The biggest concern I had about OOE was security. Not that I was worried about someone compromising my website with it, but that users are required to provide their full API key in order to use OOE. While the full API key won’t allow anybody to change any of your character or account information even if it is stolen, it could allow your enemy to find out where you’re at, what kind of ships you have, how much money your corporation has, and other sensitive information you wouldn’t want them to have. Fortunately, you could change your full API key easily on the EVE Online website even if it was compromised, so there’s no show-stopper about providing the full key here.

What gave me even more confidence about OOE’s security was that you can specify a passkey that is used to encrypt all of the API keys provided by users, so even if somebody was able to access the files that contained the API keys, they would be encrypted, and unless the hacker also was able to dig up the passkey itself, they’d never be able to decode the APIs. This is a good thing to have.

There are also user-specific logins for OOE, which are password protected, and you can only see your characters, not anyone else’s. These login credentials are stored in a seperate database of the other OOE or EVE DB dump files, which is another plus, and it uses a different database user to access it – another good security move.

At the end of the day, as a site administrator, all of my security concerns were allayed.


Testing was pretty trivial. Once I got it installed, I simply put the local OOE installation URL in my browser and the login screen appeared immediately. If you had any DB configuration issues, you should find out right away when you see an error message. I had a few things to sort out (namely locating the cache and passkey files somewhere the web server could access them), but after that everything worked fine.

Simply create your own login, add your character, then start flipping through everything. I saw only one error page in all my testing, which tells me that the distribution code itself is pretty solid. Once you’re comfortable that everything works for you, feel free to open it up to your users and share the URL.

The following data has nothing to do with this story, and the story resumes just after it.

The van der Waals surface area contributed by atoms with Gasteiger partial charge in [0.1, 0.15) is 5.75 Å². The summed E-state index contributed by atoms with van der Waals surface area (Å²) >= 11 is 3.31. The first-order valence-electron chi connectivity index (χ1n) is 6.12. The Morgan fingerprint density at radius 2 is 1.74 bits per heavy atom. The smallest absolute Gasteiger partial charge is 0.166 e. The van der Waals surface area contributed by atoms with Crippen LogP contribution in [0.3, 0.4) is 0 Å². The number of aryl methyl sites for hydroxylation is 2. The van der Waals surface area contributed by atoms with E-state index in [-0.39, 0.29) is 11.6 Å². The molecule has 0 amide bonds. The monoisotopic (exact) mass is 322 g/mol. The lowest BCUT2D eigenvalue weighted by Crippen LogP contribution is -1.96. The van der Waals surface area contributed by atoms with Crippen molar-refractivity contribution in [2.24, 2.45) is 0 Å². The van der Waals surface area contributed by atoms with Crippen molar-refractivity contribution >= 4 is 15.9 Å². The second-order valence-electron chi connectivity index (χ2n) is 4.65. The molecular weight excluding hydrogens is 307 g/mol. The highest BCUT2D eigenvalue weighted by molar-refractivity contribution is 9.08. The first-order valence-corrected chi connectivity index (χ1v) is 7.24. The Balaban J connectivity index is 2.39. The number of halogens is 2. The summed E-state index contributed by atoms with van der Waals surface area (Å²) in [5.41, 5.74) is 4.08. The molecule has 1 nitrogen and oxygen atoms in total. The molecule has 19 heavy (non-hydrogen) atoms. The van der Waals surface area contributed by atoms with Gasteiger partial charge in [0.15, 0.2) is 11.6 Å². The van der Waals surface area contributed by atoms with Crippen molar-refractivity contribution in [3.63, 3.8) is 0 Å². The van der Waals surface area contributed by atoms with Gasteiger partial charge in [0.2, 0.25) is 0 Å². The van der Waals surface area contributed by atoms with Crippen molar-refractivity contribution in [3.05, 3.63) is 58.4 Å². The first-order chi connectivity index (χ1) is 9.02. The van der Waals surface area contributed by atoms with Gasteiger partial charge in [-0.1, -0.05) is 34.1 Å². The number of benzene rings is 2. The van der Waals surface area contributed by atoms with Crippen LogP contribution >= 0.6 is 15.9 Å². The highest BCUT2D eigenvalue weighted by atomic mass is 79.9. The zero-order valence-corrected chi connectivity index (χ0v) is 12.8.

While you can select from one of four different templates to change the OOE look, I wasn’t satisfied that any of them fit into the color scheme our corp uses. So I went into each of the templates and changed the title.png logo, and also disabled the RSS feeds that appear on the login screen (neat idea, but it’s very distracting and confuses the first time user; beside, I can enable RSS feeds on the corp’s main site).

These changes were pretty easy to do, and you can easily modify the look of each template further if you know basic HTML. Beyond the logo and simple color scheme tweaks, however, I didn’t touch anything else about the look.


OOE isn’t the sexiest tool int the world, but it doesn’t need to be. In my opinion, OOE is a tool for EVE junkies that need their fix while they’re at work, sneaking in some intel gathering while they’re on vacation, or out somewhere in the world away from a computer and can use their mobile browser to check in on their character and skill progress. It does the job well, and is perfect to meet the needs of my corp for now.

While the installation instructions could be made more robust for those who are new to site administration, it has enough meat to get the job done if you’re a more experienced admin. Overall, the installation process was not too bad, and the end result is a tool that everyone in my corp can use.

If you’re a site admin or corp officer, I’d definitely recommend checking out OOE and getting an install on your site. Big thanks to Azazel Mordred (EVE name) for creating such an awesome tool, and I encourage you to keep up the good work.